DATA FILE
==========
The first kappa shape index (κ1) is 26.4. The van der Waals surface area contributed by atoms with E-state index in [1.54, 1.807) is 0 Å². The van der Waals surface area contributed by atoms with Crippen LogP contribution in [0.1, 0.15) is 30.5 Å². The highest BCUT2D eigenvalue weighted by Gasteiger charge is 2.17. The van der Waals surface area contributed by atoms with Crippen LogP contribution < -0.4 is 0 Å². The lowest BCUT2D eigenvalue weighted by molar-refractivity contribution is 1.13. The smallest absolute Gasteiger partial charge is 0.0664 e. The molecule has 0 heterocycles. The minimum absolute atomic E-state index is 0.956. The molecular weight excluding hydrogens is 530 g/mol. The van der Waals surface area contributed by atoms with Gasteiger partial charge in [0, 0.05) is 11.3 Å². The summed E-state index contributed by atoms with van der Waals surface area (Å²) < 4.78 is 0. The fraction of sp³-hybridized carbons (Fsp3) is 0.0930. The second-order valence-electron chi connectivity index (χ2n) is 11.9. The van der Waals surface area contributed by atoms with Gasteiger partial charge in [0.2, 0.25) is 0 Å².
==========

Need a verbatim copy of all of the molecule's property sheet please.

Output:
The first kappa shape index (κ1) is 26.4. The van der Waals surface area contributed by atoms with E-state index in [1.54, 1.807) is 0 Å². The van der Waals surface area contributed by atoms with Crippen LogP contribution in [0.1, 0.15) is 30.5 Å². The highest BCUT2D eigenvalue weighted by Gasteiger charge is 2.17. The van der Waals surface area contributed by atoms with Crippen LogP contribution < -0.4 is 0 Å². The lowest BCUT2D eigenvalue weighted by molar-refractivity contribution is 1.13. The smallest absolute Gasteiger partial charge is 0.0664 e. The molecule has 0 heterocycles. The minimum absolute atomic E-state index is 0.956. The molecular weight excluding hydrogens is 530 g/mol. The van der Waals surface area contributed by atoms with Gasteiger partial charge in [0, 0.05) is 11.3 Å². The summed E-state index contributed by atoms with van der Waals surface area (Å²) < 4.78 is 0. The fraction of sp³-hybridized carbons (Fsp3) is 0.0930. The second-order valence-electron chi connectivity index (χ2n) is 11.9. The van der Waals surface area contributed by atoms with Gasteiger partial charge in [0.2, 0.25) is 0 Å².